Holmes Report 06 Apr 2012 // 11:00PM GMT
The majority of Hong Kong public relations firms saw an increase in revenues in 2011, due mainly to growth in regional work, notably in mainland China, according to a new industry survey by the Council of Public Relations Firms of Hong Kong.
The survey found that 68 percent of firms in Hong Kong saw revenues increase moderately or significantly in 2011, with 40 percent seeing growth in their regional business out of Hong Kong. China accounted for the lion’s share (60 percent) of the regional business, reflecting a growing awareness among Chinese companies of the need for effective communications, both in the home market and overseas.
The growing importance of social media was also evident, with social media work ranked third (56 percent) behind media publicity (84 percent) and mixed channels (64 percent), way ahead of all other ways for clients to communicate with consumers and other stakeholders. There was clearly far less appetite for more traditional forms of paid communication, such as print (16 percent) and broadcast (8 percent) advertising.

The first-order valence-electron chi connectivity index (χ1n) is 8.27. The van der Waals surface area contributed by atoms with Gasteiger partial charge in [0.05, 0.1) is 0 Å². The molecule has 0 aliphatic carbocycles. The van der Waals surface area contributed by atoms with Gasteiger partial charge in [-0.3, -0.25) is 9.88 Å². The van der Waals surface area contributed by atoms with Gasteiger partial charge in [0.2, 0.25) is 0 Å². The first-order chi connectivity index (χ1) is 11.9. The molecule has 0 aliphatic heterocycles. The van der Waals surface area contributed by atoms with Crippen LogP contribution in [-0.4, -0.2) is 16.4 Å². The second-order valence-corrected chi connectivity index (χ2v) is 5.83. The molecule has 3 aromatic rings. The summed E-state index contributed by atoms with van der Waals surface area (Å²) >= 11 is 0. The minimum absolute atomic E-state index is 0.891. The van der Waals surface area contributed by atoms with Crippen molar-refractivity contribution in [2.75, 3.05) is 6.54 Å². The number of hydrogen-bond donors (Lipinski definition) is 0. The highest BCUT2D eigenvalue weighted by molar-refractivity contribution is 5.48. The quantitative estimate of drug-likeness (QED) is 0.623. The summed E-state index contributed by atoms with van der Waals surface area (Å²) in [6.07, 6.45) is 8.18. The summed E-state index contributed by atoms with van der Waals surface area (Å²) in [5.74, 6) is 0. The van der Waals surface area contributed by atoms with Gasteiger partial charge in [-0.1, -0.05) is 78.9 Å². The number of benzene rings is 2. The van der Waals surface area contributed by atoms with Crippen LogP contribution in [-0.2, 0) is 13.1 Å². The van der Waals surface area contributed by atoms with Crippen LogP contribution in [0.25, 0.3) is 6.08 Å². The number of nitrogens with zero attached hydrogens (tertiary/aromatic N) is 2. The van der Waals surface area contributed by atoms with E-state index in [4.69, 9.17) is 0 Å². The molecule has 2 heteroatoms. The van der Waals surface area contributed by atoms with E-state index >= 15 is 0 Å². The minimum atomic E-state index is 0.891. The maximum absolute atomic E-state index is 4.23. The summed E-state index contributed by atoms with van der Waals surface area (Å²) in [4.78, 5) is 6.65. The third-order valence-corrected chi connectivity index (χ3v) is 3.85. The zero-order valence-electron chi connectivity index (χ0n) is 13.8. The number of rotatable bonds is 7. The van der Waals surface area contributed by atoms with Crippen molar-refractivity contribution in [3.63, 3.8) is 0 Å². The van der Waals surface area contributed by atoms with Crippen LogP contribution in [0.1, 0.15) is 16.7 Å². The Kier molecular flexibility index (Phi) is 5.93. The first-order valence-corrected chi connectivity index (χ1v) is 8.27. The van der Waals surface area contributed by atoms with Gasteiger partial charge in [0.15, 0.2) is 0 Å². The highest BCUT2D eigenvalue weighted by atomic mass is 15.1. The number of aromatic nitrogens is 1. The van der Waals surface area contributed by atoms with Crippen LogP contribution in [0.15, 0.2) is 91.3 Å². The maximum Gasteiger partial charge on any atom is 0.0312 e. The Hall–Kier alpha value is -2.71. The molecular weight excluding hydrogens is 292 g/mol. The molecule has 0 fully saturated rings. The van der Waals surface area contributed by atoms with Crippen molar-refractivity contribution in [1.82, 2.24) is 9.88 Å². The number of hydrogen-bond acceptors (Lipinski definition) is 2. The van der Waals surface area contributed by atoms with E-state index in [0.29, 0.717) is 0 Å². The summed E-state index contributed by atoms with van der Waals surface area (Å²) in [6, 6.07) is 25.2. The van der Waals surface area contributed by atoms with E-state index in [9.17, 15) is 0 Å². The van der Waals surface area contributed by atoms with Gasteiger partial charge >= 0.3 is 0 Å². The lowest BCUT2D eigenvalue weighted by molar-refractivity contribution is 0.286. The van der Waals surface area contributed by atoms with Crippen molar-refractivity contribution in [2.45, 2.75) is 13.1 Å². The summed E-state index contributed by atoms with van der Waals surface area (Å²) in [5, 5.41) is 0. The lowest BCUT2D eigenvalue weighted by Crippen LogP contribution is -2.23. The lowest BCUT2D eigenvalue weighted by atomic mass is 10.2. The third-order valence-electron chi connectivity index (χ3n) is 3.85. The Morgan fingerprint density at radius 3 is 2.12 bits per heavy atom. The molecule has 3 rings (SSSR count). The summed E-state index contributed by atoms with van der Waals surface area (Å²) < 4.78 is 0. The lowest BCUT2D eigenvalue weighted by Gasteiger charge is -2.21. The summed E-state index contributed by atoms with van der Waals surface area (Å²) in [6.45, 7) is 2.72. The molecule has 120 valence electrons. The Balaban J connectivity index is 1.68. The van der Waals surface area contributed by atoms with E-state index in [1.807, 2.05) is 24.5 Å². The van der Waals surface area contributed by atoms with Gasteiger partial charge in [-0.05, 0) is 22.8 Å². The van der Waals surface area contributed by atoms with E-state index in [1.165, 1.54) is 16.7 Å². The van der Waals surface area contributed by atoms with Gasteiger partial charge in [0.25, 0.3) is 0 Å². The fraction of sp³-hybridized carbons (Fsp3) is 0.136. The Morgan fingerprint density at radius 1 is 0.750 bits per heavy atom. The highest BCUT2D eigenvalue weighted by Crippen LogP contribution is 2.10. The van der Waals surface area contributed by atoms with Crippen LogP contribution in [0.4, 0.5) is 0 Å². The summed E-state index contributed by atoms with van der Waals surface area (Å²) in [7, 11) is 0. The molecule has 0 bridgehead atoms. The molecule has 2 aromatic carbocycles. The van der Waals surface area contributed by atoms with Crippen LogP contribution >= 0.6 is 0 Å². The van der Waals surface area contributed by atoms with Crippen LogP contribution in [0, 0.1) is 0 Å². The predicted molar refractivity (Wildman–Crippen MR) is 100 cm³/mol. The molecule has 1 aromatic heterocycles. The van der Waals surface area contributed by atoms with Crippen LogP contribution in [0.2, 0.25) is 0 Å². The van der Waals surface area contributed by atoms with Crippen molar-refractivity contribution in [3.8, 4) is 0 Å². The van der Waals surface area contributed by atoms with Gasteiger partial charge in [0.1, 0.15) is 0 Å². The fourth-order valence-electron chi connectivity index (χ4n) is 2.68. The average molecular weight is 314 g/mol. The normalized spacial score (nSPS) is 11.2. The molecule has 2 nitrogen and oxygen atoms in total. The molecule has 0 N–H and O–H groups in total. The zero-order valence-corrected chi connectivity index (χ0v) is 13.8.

Social media tactics centred primarily on the distribution of news releases online, working with bloggers and other influencers to seed stories and shape opinions, and managing a social media platform, such as Facebook, Weibo or Twitter.
“Greater usage of social media channels reflects the growing awareness of their efficacy and penetration when disseminating news and other content, particularly in Greater China,” says Simeon Mellalieu, chairman of CPRFHK and general manager of Ketchum Hong Kong. “In Hong Kong and China and elsewhere, companies are recognizing the value and importance of having a clear social media strategy that’s aligned with other more traditional forms of media outreach. It’s where public relations firms in Hong Kong are able to demonstrate their expertise and value to clients.”
Over three-quarters of the respondent firms (78 percent) said their fees were mostly generated from three sectors: consumer goods (39 percent); financial and professional services (26 percent); and technology (13 percent). Other respondents cited healthcare, industrial and manufacturing, and other businesses as their main source of revenue.
Looking ahead to 2012, expectations about PR spending by clients were fairly evenly split, with 33 percent of respondents expecting to see an increase in spending, 38 percent thinking PR spending will remain little changed and 29 percent anticipating a slight fall.